This article was written by Jason Tan Jia Xin.
When the goods and services tax (GST) was first introduced to replace the general sales tax and service tax regimes in 2015, the overarching concern for businesses was the implementation and administrative aspect. As companies scrambled to understand the rules and procedures in order to facilitate the rollout of GST, many, if not all, would have neglected or overlooked the fact that this transition would trigger a double collection of taxes for goods still held as stock across both tax regimes.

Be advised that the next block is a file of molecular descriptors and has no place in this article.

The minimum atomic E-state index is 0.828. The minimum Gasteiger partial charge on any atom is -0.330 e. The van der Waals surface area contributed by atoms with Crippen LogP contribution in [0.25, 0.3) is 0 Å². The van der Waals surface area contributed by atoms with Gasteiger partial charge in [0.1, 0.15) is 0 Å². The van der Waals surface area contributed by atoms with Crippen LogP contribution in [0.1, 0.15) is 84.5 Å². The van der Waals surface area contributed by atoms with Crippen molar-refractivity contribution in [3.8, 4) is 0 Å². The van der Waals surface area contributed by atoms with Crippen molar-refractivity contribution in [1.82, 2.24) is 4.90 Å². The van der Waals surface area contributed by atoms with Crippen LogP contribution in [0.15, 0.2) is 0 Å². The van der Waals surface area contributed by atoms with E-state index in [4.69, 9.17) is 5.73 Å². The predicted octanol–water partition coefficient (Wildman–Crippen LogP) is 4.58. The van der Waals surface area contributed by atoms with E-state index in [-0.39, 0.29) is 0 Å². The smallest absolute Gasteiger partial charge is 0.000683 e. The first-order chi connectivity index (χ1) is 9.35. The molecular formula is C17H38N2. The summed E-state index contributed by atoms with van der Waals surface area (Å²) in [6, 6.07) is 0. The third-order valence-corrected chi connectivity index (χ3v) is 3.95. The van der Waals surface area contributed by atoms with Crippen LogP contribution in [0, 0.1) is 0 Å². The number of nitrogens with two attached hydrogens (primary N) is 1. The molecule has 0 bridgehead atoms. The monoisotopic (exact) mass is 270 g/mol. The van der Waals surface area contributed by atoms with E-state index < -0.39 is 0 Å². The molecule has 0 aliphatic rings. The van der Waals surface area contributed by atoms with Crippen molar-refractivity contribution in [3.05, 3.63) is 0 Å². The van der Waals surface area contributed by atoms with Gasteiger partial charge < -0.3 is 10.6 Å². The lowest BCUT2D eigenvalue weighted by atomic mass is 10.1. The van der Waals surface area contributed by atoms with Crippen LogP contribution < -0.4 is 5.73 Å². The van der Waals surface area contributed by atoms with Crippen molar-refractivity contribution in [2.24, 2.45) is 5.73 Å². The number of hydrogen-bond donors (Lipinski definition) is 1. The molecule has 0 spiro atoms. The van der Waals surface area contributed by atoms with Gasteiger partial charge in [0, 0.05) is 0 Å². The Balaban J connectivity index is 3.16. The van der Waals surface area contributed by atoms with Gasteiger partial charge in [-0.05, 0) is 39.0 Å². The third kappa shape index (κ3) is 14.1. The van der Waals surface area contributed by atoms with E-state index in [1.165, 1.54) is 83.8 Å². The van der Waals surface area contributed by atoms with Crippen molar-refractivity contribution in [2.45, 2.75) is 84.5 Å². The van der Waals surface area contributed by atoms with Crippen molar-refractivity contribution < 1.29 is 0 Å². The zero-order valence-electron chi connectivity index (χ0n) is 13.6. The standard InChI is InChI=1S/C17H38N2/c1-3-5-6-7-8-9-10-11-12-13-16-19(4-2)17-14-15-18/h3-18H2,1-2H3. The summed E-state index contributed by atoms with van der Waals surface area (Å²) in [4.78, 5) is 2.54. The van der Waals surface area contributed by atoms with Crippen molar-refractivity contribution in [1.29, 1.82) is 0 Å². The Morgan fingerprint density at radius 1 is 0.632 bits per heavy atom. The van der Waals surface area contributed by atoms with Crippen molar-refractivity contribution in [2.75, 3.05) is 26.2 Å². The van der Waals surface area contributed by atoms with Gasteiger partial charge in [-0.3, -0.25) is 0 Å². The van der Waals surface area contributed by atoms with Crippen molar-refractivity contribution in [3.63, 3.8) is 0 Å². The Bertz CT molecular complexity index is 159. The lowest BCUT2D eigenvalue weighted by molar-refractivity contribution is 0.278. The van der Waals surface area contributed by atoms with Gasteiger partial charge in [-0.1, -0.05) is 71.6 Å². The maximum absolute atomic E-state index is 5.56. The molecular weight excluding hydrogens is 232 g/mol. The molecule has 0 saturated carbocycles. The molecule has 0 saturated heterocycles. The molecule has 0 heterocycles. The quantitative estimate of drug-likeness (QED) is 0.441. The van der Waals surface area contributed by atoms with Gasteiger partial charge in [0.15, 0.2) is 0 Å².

The general sales tax was payable upon manufacturing or importation of the goods. Consequently, all stock still held by businesses in Malaysia as of the cut-off date (1 April 2015) would have been subject to sales tax. Provided that such stock was not part of the zero-rated or exempt supplies, they would also be subject to GST. This is a classic instance of double taxation.